11. The apparatus of claim 10 wherein said track manager includes means for tracking selected ones of said plurality of target tracks, said means for tracking including means for predicting a respective predicted parameter of said selected ones using a preselected existing parameter.
12. The apparatus of claim 11 wherein said respective predicted parameter is predicted target position and said target tracker uses a fixed prediction region of a predetermined size for predicting said predicted target position, said prediction region being approximately centered on said predicted target position.
13. The apparatus of claim 11 wherein said preselected existing parameter includes at least one of target position and target velocity and target distance and target direction and said respective predicted parameter includes at least one of target position and target velocity and target distance and target direction.
14. The apparatus of claim 10 wherein said target tracker further includes an alpha-beta tracker.
15. A method for tracking aircraft approaching predefined space having an airport therein, comprising the steps of:
(a) receiving a target track data transmission from a target sensor;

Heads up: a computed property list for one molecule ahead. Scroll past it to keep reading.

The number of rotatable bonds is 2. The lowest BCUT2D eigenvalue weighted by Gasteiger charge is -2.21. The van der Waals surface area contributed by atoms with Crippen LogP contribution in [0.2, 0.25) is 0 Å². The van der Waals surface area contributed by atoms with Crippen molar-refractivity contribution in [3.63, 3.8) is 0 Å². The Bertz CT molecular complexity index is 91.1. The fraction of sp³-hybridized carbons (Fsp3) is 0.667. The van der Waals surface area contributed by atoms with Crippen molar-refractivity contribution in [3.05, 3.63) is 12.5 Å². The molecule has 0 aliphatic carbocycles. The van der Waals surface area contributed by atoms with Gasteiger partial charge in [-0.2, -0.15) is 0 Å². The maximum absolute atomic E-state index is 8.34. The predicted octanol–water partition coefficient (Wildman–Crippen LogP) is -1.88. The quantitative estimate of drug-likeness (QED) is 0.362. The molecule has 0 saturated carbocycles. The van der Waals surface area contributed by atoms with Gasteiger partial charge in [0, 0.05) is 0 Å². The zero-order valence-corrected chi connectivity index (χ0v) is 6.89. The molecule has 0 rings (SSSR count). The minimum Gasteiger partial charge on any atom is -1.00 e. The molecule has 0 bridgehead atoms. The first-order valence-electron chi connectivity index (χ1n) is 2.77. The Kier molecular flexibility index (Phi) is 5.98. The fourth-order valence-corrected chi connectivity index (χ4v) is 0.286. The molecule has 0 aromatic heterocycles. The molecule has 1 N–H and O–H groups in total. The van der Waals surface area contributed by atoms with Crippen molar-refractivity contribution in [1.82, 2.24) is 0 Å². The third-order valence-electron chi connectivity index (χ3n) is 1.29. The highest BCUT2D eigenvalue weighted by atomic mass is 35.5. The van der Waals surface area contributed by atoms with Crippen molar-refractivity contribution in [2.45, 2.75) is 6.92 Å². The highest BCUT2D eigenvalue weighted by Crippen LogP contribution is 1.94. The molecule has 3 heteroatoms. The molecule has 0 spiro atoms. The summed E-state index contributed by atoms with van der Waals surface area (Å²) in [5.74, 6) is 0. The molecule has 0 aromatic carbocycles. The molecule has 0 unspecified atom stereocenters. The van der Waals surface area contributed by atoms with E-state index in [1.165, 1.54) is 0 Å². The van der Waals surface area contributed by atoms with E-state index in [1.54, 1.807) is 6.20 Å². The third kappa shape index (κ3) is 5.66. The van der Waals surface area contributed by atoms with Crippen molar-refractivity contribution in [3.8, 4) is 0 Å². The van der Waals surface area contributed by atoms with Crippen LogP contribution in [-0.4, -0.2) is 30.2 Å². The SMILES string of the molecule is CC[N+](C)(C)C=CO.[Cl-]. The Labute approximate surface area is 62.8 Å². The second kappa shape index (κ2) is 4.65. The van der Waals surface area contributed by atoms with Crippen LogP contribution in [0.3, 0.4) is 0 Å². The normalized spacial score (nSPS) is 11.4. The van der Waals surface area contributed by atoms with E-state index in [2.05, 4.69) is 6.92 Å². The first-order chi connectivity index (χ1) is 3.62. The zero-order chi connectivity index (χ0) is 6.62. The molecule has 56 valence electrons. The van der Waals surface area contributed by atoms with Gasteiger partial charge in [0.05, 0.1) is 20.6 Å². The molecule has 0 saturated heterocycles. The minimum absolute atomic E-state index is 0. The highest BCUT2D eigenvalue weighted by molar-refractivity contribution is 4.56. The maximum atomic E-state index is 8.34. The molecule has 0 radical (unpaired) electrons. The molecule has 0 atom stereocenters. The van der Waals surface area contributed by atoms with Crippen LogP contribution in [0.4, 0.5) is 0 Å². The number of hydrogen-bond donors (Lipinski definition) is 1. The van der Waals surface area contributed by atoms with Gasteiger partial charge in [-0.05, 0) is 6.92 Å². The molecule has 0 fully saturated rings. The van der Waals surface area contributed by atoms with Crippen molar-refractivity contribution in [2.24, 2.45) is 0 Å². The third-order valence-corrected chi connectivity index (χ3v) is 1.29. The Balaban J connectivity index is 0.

(b) extracting a plurality of target tracks from said target data transmission;
(c) tracking movement of a track candidate from said plurality of target tracks;
(d) generating a prediction box associated with said movement and with a preselected portion of said predefined space;
(e) choosing a selected target contained within said prediction box at a first time;
(f) obtaining a first plurality of parameters associated with said selected target and said first time;
(g) creating a track for said selected target, said track corresponding to a movement of said selected target;
(h) obtaining a second plurality of parameters at a second time;
(i) comparing first selected ones of said first plurality with first selected ones of said second plurality;
(j) if said first selected ones of said first plurality match said first selected ones of said second plurality, assigning said target to said track, confirming said track candidate thereby;